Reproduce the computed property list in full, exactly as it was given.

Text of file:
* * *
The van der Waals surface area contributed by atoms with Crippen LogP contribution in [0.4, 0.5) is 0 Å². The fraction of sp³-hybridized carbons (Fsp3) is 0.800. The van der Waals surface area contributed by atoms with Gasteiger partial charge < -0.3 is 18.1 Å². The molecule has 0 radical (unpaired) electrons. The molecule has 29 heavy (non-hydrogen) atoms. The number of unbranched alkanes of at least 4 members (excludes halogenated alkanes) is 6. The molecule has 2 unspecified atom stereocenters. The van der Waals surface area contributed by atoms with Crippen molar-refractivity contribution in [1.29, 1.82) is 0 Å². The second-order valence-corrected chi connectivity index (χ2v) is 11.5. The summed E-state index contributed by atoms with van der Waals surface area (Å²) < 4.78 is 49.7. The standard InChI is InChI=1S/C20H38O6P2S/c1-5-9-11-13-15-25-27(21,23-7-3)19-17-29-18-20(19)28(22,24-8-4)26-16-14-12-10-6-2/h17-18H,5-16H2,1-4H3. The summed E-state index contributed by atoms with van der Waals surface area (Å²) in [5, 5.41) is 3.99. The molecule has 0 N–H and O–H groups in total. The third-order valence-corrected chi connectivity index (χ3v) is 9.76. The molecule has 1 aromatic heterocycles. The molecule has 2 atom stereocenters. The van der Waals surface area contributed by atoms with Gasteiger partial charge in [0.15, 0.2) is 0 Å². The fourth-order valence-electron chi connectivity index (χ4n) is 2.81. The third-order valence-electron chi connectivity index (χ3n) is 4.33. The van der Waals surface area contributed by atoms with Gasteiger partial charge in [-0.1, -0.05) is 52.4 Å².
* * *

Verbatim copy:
The van der Waals surface area contributed by atoms with Crippen LogP contribution in [0.4, 0.5) is 0 Å². The fraction of sp³-hybridized carbons (Fsp3) is 0.800. The van der Waals surface area contributed by atoms with Gasteiger partial charge < -0.3 is 18.1 Å². The molecule has 0 radical (unpaired) electrons. The molecule has 29 heavy (non-hydrogen) atoms. The number of unbranched alkanes of at least 4 members (excludes halogenated alkanes) is 6. The molecule has 2 unspecified atom stereocenters. The van der Waals surface area contributed by atoms with Crippen molar-refractivity contribution in [1.29, 1.82) is 0 Å². The second-order valence-corrected chi connectivity index (χ2v) is 11.5. The summed E-state index contributed by atoms with van der Waals surface area (Å²) < 4.78 is 49.7. The standard InChI is InChI=1S/C20H38O6P2S/c1-5-9-11-13-15-25-27(21,23-7-3)19-17-29-18-20(19)28(22,24-8-4)26-16-14-12-10-6-2/h17-18H,5-16H2,1-4H3. The summed E-state index contributed by atoms with van der Waals surface area (Å²) in [5, 5.41) is 3.99. The molecule has 0 N–H and O–H groups in total. The third-order valence-corrected chi connectivity index (χ3v) is 9.76. The molecule has 1 aromatic heterocycles. The molecule has 2 atom stereocenters. The van der Waals surface area contributed by atoms with Gasteiger partial charge in [0.15, 0.2) is 0 Å². The fourth-order valence-electron chi connectivity index (χ4n) is 2.81. The third-order valence-electron chi connectivity index (χ3n) is 4.33. The van der Waals surface area contributed by atoms with Gasteiger partial charge in [-0.1, -0.05) is 52.4 Å².